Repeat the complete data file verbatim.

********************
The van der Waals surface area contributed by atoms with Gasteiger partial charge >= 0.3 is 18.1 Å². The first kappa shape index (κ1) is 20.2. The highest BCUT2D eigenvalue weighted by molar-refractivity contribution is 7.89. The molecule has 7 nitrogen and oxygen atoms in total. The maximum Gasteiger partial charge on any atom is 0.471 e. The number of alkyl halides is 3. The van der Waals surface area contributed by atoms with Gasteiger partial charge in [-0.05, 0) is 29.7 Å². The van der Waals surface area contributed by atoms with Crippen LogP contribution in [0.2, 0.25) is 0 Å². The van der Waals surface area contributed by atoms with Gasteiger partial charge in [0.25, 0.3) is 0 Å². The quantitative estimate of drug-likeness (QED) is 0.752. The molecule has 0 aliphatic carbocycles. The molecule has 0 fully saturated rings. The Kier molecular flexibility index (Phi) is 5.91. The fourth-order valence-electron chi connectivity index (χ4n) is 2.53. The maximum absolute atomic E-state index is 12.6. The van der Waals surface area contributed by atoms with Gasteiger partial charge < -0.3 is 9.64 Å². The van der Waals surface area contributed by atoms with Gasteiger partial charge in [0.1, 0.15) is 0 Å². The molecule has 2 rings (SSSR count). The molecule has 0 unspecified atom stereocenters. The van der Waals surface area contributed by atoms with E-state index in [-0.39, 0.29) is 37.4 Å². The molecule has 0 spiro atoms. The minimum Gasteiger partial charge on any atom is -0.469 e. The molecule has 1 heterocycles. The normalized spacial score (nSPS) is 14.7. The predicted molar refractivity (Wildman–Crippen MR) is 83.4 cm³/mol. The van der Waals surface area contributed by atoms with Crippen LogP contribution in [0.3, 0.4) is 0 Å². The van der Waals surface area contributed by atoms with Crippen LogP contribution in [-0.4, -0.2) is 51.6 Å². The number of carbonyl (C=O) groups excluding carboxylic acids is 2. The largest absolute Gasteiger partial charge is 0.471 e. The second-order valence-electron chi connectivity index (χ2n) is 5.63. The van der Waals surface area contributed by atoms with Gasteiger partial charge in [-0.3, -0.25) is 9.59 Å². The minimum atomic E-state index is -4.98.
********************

The van der Waals surface area contributed by atoms with Gasteiger partial charge >= 0.3 is 18.1 Å². The first kappa shape index (κ1) is 20.2. The highest BCUT2D eigenvalue weighted by molar-refractivity contribution is 7.89. The molecule has 7 nitrogen and oxygen atoms in total. The maximum Gasteiger partial charge on any atom is 0.471 e. The number of alkyl halides is 3. The van der Waals surface area contributed by atoms with Gasteiger partial charge in [-0.05, 0) is 29.7 Å². The van der Waals surface area contributed by atoms with Crippen LogP contribution in [0.2, 0.25) is 0 Å². The van der Waals surface area contributed by atoms with Gasteiger partial charge in [0.25, 0.3) is 0 Å². The quantitative estimate of drug-likeness (QED) is 0.752. The molecule has 0 aliphatic carbocycles. The molecule has 0 fully saturated rings. The Kier molecular flexibility index (Phi) is 5.91. The fourth-order valence-electron chi connectivity index (χ4n) is 2.53. The maximum absolute atomic E-state index is 12.6. The van der Waals surface area contributed by atoms with Gasteiger partial charge < -0.3 is 9.64 Å². The van der Waals surface area contributed by atoms with Gasteiger partial charge in [0.1, 0.15) is 0 Å². The molecule has 2 rings (SSSR count). The molecule has 0 unspecified atom stereocenters. The van der Waals surface area contributed by atoms with E-state index in [-0.39, 0.29) is 37.4 Å². The molecule has 0 spiro atoms. The minimum Gasteiger partial charge on any atom is -0.469 e. The molecule has 1 heterocycles. The normalized spacial score (nSPS) is 14.7. The predicted molar refractivity (Wildman–Crippen MR) is 83.4 cm³/mol. The van der Waals surface area contributed by atoms with Crippen LogP contribution in [0.3, 0.4) is 0 Å². The van der Waals surface area contributed by atoms with Crippen LogP contribution in [-0.4, -0.2) is 51.6 Å². The number of carbonyl (C=O) groups excluding carboxylic acids is 2. The largest absolute Gasteiger partial charge is 0.471 e. The second-order valence-electron chi connectivity index (χ2n) is 5.63. The van der Waals surface area contributed by atoms with Gasteiger partial charge in [-0.3, -0.25) is 9.59 Å². The minimum atomic E-state index is -4.98.